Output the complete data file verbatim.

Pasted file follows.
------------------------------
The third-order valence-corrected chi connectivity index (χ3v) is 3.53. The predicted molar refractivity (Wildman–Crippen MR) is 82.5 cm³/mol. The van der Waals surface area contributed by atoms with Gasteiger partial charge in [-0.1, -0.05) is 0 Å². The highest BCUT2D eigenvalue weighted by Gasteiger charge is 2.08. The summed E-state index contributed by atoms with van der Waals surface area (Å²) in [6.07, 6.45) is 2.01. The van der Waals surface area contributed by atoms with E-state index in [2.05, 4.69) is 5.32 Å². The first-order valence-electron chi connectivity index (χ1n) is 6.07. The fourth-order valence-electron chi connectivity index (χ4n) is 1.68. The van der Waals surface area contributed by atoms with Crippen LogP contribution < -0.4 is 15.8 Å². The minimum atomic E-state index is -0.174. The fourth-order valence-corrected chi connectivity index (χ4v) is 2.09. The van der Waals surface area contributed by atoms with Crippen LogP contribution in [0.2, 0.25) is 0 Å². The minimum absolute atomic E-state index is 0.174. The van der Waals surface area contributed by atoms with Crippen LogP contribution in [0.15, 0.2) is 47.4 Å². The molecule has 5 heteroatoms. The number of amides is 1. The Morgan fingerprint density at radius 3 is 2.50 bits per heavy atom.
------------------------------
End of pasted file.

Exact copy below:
The third-order valence-corrected chi connectivity index (χ3v) is 3.53. The predicted molar refractivity (Wildman–Crippen MR) is 82.5 cm³/mol. The van der Waals surface area contributed by atoms with Gasteiger partial charge in [-0.1, -0.05) is 0 Å². The highest BCUT2D eigenvalue weighted by Gasteiger charge is 2.08. The summed E-state index contributed by atoms with van der Waals surface area (Å²) in [6.07, 6.45) is 2.01. The van der Waals surface area contributed by atoms with E-state index in [2.05, 4.69) is 5.32 Å². The first-order valence-electron chi connectivity index (χ1n) is 6.07. The fourth-order valence-electron chi connectivity index (χ4n) is 1.68. The van der Waals surface area contributed by atoms with Crippen LogP contribution < -0.4 is 15.8 Å². The minimum atomic E-state index is -0.174. The fourth-order valence-corrected chi connectivity index (χ4v) is 2.09. The van der Waals surface area contributed by atoms with Crippen LogP contribution in [0.2, 0.25) is 0 Å². The minimum absolute atomic E-state index is 0.174. The van der Waals surface area contributed by atoms with Crippen LogP contribution in [0.15, 0.2) is 47.4 Å². The molecule has 5 heteroatoms. The number of amides is 1. The Morgan fingerprint density at radius 3 is 2.50 bits per heavy atom.